Head of adoption agency knows what she's talking about
By: Maureen Houston
The Belleville News-Democrat
Brenda Henn didn't set out to run an adoption agency.
"I was a speech therapist from the Midwest. I went to Hungary to get my child (in July 1993)."
When Russian doctors (Slava Platonov and Yelena Kogan) who had emigrated to St. Louis read her adoption story in a newspaper, they wanted to do something for the orphans of Russia.
The result is Small World Adoption Foundation of Missouri Inc., based in Ballwin, Mo.
"When people come in our little office, they say, `Do you have any other offices?' `No, this is world headquarters,'" said Brenda 49, director of operations. "I have the best job in the whole world. It's the most fabulous experience. I feel like I have 1,500 to 1,600 children floating around the United States."
That's in addition to her 14-year-old son, Alex, whom she adopted when he was 18 months and her two biological children, Ryan 26, and Laura, 22.
How do people hear about your agency?
"Ninety-seven percent find us through someone they know, word-of-mouth; about 2 1/2 percent through the Internet; and 1/2 percent through publications. Adoption is such a personal thing to do, such a heartfelt thing. It's hard to just look in the phone book --- although we are in the phone book.
"We have families in 46 states amd five foreign countries. Of the1,600 children out of Eastern Europe, about half are in the metropolitan Illinois-Missouri area."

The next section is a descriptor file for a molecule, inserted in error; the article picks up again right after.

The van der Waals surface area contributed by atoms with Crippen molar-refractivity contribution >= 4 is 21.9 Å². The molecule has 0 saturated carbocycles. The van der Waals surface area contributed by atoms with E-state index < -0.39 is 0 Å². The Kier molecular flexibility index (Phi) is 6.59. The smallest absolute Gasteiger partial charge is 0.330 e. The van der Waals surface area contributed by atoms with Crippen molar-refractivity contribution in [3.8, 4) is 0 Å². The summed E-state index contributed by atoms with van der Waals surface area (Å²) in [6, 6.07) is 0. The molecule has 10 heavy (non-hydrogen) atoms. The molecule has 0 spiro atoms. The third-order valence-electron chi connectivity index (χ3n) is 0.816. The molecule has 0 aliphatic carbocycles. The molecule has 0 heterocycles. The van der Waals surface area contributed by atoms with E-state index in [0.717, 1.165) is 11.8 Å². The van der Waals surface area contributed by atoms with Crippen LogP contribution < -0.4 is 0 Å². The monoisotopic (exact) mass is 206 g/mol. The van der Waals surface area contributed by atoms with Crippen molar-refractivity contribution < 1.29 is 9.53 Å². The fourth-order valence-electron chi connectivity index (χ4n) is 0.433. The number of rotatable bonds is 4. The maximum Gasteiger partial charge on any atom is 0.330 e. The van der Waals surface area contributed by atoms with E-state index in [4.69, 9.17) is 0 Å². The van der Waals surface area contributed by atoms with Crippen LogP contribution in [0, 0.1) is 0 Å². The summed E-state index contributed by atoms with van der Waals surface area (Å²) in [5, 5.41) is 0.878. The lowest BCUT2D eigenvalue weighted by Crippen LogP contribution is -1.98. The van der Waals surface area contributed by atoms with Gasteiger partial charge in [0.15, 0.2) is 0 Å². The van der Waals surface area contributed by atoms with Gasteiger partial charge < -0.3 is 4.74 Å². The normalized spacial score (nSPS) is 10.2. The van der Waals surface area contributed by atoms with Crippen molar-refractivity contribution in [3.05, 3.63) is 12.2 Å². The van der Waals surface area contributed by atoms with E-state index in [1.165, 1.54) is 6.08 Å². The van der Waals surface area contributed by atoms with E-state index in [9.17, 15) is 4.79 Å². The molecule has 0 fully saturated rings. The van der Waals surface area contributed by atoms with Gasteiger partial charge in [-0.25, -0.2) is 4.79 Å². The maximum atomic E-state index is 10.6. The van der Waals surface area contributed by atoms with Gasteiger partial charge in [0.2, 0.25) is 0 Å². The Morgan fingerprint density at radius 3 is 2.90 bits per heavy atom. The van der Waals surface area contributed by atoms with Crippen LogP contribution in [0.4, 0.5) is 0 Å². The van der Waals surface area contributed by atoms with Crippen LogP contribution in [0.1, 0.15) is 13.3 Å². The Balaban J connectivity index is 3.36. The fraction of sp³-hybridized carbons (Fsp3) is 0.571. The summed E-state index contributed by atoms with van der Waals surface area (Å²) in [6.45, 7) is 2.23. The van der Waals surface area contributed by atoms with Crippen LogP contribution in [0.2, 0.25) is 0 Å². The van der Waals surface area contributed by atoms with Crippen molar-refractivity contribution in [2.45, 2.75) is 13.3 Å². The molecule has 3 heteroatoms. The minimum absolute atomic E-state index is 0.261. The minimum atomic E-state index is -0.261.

How many children are adopted through your agency each year?
"Up until this past 12 months, 120 to 150. At the end of '04, Belarus closed, and was not letting any more leave. Russia rewrote its adoption laws and did few adoptions for six months. Only 68 children were adopted in the last fiscal year. That was very unusual. We will surpass that number in the first four months this year.
"There are close to a million orphans in Eastern Europe."
How unusual is it to adopt three siblings?
"They (the Heimann family of Albers) might be the third family in 13 years. And never, unless it's siblings. It's very stressful. The Heimanns were very, very, very well-prepared. They're such a wise family and so tuned in, I think they will be able to manage."
Is there a home study?
"When we do home studies in Illinois, we work with United Methodist Children's Home. We have a very strict regimen of what people have to do to be eclients. Acceptance hinges on the outcome of the home study."
How long does the adoption process take?
"The normal amount of time is 8 to 14 months. Because of everything that happened last year, the majority took 14 months to 2 years."
Can parents choose their child? "They used to allow parents to look at videos and choose children before they traveled. Most places don't allow that anymore. We work closely with officials. We are careful what children are offered to our clients."
How much does it cost?
"Between $30,000 and $35,000; closer to $35,000."
Cindy Heimann's tips
1. Pick a good agency, one that's accredited.
"We researched on the Internet," said Cindy Heimann of Albers. "We contacted 10 adoption agencies, via phone or e-mail."
After they received information packets, they narrowed their choice to Small World Foundation of Missouri Inc., based in Ballwin, Mo., and Life Link, with an office in O'Fallon, Ill. They chose Small World because they received an excellent referral from Tim's cousin and because Small World was exclusive with eastern Europe. They felt it was more specialized.
The Heimanns signed a contract with Small World on Oct. 3, 2004, and left for the Ukraine July 18, 2005. They were open to either a boy or girl up to 4 years old.
2. Become educated on what to expect, then expect the unexpected.
"No two adoptions are going to be the same."